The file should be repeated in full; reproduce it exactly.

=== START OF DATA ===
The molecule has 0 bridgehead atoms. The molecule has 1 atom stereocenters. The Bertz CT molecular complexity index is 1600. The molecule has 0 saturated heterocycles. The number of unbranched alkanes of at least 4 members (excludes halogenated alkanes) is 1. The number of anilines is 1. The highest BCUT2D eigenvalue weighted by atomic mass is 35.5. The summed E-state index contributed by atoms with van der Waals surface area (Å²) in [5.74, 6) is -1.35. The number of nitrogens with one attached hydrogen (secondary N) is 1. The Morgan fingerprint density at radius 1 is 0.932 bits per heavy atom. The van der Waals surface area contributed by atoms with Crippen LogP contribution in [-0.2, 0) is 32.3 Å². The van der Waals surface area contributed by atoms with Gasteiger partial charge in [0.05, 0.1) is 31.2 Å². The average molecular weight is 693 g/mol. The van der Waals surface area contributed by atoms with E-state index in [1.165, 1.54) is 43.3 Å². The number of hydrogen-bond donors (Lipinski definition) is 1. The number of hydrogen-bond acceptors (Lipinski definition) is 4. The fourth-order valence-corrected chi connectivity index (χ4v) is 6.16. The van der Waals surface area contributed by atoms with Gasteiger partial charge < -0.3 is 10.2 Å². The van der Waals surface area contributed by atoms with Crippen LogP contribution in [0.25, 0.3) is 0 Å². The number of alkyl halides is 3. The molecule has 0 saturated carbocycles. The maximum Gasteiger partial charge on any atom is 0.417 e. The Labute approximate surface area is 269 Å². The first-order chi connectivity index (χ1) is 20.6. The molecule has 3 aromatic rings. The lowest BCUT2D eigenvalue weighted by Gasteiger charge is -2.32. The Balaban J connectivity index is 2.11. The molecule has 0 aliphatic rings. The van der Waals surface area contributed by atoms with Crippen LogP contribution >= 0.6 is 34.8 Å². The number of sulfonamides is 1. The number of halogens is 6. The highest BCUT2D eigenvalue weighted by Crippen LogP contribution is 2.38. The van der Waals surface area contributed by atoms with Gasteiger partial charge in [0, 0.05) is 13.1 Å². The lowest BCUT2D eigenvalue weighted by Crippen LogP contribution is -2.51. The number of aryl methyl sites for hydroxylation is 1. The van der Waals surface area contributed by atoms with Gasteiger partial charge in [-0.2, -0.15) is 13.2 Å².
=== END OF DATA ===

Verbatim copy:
The molecule has 0 bridgehead atoms. The molecule has 1 atom stereocenters. The Bertz CT molecular complexity index is 1600. The molecule has 0 saturated heterocycles. The number of unbranched alkanes of at least 4 members (excludes halogenated alkanes) is 1. The number of anilines is 1. The highest BCUT2D eigenvalue weighted by atomic mass is 35.5. The summed E-state index contributed by atoms with van der Waals surface area (Å²) in [5.74, 6) is -1.35. The number of nitrogens with one attached hydrogen (secondary N) is 1. The Morgan fingerprint density at radius 1 is 0.932 bits per heavy atom. The van der Waals surface area contributed by atoms with Crippen LogP contribution in [-0.2, 0) is 32.3 Å². The van der Waals surface area contributed by atoms with Gasteiger partial charge in [0.05, 0.1) is 31.2 Å². The average molecular weight is 693 g/mol. The van der Waals surface area contributed by atoms with E-state index in [1.165, 1.54) is 43.3 Å². The number of hydrogen-bond donors (Lipinski definition) is 1. The number of hydrogen-bond acceptors (Lipinski definition) is 4. The fourth-order valence-corrected chi connectivity index (χ4v) is 6.16. The van der Waals surface area contributed by atoms with Gasteiger partial charge < -0.3 is 10.2 Å². The van der Waals surface area contributed by atoms with Crippen LogP contribution in [0.25, 0.3) is 0 Å². The number of alkyl halides is 3. The molecule has 0 saturated carbocycles. The maximum Gasteiger partial charge on any atom is 0.417 e. The Labute approximate surface area is 269 Å². The first-order chi connectivity index (χ1) is 20.6. The molecule has 3 aromatic rings. The lowest BCUT2D eigenvalue weighted by Gasteiger charge is -2.32. The Balaban J connectivity index is 2.11. The molecule has 0 aliphatic rings. The van der Waals surface area contributed by atoms with Crippen LogP contribution >= 0.6 is 34.8 Å². The number of sulfonamides is 1. The number of halogens is 6. The highest BCUT2D eigenvalue weighted by Crippen LogP contribution is 2.38. The van der Waals surface area contributed by atoms with Gasteiger partial charge in [0, 0.05) is 13.1 Å². The lowest BCUT2D eigenvalue weighted by Crippen LogP contribution is -2.51. The number of aryl methyl sites for hydroxylation is 1. The van der Waals surface area contributed by atoms with Gasteiger partial charge in [-0.2, -0.15) is 13.2 Å².